JP Morgan Projects Record Gold Prices in 2024

JP Morgan
Article cross-posted from Zero Hedge.

JP Morgan forecasts $2,000 gold by the end of the year with the price continuing to rise to record highs in 2024.

In his latest note, JP Morgan executive director of global commodities research Greg Shearer projects the price of gold will average around $2,175 an ounce by the fourth quarter of 2024. That would represent an 11% increase from the current price.

Shearer anticipates the end of the Federal Reserve hiking cycle after the July meeting with a cut likely by mid-2024. He said there is even further upside potential for the yellow metal if the US economy falls into a recession. The deeper the recession, the more the Fed will have to cut interest rates, which is more supportive of gold.

We’re in a very prime place where we think gold ownership and long allocation to gold and silver is something that acts as both a late cycle diversifier and something that will perform as we look to the next sort of 12, 18 months.”

With much stronger-than-expected second-quarter GDP growth and continued labor market strength, a growing number of people in the mainstream now think the US has escaped the clutches of a recession despite the Fed driving interest rates to the highest level in 16 years. Federal Reserve Chairman Jerome Powell said staff economists at the central bank now project a noticeable slowdown in growth starting later this year, “But given the resilience of the economy recently, they are no longer forecasting a recession.”

But there are plenty of signs that a recession is looming, including 15 consecutive drops in the Index of Leading Economic Indicators (the most consecutive negative prints since 2007-2008), an inverted yield curve, and a rising number of corporate defaults.

Given the fact that the Fed has taken away the economy’s lifeblood – easy money – a deep recession seems more likely than not. The economy was built on artificially low-interest rates and quantitative easing. We saw what happens to an over-leveraged economy when the Fed takes away the easy money back in 2008. The situation is much worse today than it was then, with more debt and more malinvestments.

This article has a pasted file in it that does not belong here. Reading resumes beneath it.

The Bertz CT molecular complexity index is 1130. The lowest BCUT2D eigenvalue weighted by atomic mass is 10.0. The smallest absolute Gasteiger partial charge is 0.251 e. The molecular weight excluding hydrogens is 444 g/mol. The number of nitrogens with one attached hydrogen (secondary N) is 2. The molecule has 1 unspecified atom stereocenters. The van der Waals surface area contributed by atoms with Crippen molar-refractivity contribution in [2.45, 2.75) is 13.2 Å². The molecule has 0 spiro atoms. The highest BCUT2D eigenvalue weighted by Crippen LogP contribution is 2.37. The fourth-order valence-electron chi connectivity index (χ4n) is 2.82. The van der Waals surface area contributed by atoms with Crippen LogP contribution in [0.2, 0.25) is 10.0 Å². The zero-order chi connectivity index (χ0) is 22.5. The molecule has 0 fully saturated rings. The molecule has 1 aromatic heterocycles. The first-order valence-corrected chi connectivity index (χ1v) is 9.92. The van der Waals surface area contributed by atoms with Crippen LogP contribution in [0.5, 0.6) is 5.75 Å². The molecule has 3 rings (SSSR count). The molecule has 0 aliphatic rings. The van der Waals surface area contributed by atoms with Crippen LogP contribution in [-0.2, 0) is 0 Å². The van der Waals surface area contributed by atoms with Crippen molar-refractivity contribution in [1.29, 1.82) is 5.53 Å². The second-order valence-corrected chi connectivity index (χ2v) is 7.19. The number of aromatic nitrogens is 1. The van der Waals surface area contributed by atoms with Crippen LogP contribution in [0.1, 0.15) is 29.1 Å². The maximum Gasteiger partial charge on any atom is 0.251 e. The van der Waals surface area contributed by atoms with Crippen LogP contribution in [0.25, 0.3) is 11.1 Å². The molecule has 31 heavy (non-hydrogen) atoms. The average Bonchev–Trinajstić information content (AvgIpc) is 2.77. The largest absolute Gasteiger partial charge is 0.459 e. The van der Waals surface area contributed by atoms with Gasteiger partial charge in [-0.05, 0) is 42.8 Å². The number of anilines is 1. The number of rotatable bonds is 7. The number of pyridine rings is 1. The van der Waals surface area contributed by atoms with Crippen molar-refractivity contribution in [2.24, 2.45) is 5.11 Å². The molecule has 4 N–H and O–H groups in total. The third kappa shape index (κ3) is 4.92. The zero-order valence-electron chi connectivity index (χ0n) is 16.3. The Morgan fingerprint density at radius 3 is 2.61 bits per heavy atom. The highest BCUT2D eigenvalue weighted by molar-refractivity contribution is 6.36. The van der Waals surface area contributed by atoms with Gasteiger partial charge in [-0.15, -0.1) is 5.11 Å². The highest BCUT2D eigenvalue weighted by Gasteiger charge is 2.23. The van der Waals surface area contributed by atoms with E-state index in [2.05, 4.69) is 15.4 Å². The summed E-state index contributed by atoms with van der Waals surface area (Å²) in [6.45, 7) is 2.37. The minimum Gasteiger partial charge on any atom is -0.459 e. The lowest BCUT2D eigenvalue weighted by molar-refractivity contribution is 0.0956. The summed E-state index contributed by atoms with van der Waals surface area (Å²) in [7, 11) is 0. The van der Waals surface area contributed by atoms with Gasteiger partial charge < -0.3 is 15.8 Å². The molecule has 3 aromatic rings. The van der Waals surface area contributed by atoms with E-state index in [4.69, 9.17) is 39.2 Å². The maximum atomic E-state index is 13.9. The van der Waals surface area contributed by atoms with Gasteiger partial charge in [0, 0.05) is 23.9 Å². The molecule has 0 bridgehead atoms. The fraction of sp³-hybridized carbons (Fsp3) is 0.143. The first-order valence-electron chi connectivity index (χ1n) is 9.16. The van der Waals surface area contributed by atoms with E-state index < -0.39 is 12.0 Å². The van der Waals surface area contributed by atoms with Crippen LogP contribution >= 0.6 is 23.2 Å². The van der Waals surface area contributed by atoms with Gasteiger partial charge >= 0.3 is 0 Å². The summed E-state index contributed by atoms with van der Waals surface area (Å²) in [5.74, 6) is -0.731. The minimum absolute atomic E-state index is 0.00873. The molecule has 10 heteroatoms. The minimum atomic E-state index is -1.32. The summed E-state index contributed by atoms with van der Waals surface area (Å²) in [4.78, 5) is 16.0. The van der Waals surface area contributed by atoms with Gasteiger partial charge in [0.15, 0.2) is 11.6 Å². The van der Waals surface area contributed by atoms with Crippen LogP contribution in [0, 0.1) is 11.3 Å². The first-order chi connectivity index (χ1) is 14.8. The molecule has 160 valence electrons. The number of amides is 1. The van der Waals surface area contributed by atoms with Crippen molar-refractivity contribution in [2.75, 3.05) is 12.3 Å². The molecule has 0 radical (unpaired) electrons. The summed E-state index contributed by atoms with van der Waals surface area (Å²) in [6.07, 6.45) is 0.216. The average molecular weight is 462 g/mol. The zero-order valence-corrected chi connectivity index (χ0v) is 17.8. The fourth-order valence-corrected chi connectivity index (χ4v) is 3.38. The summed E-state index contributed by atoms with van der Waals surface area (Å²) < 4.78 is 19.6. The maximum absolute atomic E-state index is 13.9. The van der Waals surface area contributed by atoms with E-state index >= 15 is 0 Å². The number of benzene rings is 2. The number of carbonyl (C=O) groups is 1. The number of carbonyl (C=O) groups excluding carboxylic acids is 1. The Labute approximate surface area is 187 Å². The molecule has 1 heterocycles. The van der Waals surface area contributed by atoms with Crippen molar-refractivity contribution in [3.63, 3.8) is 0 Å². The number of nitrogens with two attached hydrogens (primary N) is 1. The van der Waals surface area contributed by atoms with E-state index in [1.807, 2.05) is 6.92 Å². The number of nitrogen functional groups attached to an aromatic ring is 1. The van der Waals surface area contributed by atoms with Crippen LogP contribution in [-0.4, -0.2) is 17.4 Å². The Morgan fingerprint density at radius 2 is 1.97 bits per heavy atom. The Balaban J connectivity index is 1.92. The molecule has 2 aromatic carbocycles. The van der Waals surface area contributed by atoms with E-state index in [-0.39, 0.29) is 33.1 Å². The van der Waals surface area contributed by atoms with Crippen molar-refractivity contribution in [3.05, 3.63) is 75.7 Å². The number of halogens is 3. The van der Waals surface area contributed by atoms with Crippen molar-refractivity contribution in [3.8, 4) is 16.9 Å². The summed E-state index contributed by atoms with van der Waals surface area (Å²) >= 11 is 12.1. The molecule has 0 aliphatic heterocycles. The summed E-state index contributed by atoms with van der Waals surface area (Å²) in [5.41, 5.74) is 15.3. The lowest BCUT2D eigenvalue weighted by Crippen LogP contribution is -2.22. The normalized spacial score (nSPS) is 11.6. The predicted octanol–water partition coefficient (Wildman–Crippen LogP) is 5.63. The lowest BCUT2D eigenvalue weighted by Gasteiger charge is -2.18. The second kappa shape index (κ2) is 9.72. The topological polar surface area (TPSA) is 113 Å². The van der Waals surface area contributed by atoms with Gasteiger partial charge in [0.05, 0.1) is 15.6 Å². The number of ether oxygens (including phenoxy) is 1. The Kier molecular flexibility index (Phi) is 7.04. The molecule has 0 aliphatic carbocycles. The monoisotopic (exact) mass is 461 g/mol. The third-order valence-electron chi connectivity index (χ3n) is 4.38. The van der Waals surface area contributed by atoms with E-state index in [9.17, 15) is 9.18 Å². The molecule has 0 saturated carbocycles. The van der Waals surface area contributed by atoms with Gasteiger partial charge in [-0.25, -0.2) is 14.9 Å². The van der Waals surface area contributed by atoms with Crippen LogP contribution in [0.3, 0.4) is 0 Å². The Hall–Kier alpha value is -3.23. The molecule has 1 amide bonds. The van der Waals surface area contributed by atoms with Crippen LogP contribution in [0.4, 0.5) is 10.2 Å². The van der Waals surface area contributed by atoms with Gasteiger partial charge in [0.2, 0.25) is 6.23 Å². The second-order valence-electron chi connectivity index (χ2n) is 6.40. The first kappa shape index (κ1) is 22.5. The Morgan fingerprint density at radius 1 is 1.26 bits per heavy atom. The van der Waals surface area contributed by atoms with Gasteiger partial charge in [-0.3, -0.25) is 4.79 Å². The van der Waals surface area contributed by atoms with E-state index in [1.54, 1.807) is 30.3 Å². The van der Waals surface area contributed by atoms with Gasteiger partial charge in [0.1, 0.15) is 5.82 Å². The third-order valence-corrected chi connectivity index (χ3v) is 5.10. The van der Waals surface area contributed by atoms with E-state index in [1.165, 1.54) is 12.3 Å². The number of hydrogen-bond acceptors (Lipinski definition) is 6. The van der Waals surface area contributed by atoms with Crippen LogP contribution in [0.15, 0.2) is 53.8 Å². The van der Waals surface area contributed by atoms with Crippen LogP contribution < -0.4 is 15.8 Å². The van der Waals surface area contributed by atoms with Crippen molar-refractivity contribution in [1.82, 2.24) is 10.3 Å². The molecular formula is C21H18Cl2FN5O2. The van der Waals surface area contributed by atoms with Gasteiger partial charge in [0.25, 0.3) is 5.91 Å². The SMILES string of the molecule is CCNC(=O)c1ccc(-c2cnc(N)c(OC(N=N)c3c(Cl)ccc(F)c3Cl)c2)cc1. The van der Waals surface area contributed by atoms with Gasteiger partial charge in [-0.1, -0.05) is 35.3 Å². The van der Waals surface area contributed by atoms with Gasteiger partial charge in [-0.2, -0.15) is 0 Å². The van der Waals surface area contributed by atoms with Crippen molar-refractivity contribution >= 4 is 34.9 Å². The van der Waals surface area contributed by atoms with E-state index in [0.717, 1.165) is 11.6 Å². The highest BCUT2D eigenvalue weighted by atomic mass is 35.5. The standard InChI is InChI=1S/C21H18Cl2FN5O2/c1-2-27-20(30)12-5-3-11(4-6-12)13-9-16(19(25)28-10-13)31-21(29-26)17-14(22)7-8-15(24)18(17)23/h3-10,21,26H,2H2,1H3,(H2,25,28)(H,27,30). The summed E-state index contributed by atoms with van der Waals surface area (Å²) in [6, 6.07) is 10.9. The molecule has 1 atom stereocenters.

Chuck Norris

According to JP Morgan’s mid-year forecast, analysts anticipate gold prices to average around $2,012 an ounce in the second half of this year.

This would continue the trend we saw through the first half of 2023. Despite a lackluster June, the price of gold rose 5.4% through the first six months of the year and ranked as the second-best performing asset class behind only developed market stocks.

Shearer said money managers have increased net-long positions in gold futures this year, but the trade still is not too crowded.

He also said institutional buying will boost strong retail demand as central banks continue to diversify away from the dollar and hedge against geopolitical risk.

There’s an eagerness here to really buy in and diversify allocation away from currencies.”

Overall, global central bank gold reserves increased by 228 tons in the first quarter of 2023. This was 38% higher than the previous first-quarter record set in 2013.

According to the 2023 Central Bank Gold Reserve Survey released by the World Gold Council, 24% of central banks plan to add more gold to their reserves in the next 12 months. Seventy-one percent of central banks surveyed believe the overall level of global reserves will increase in the next 12 months. That was a 10-point increase over last year.

  1. Of course they do after being caught multiple times manipulating the price of gold with fictitious paper contracts with no gold backing them up.

  2. Only an 11% increase in a year and a half, at end of ’24’. And that’s questionable. I wouldn’t rush out and buy the stuff.

  3. China Buying Up MASSIVE Gold Reserves, Reducing US Treasury Bond Holdings
    holdings of U.S. treasury bonds fell to a 12-year low.
    central banks around the world increased their gold reserves. Data published by World Gold Council on Dec. 2 showed that international gold reserves sustained a 41 percent increase in October. They are currently at their highest level since 1974

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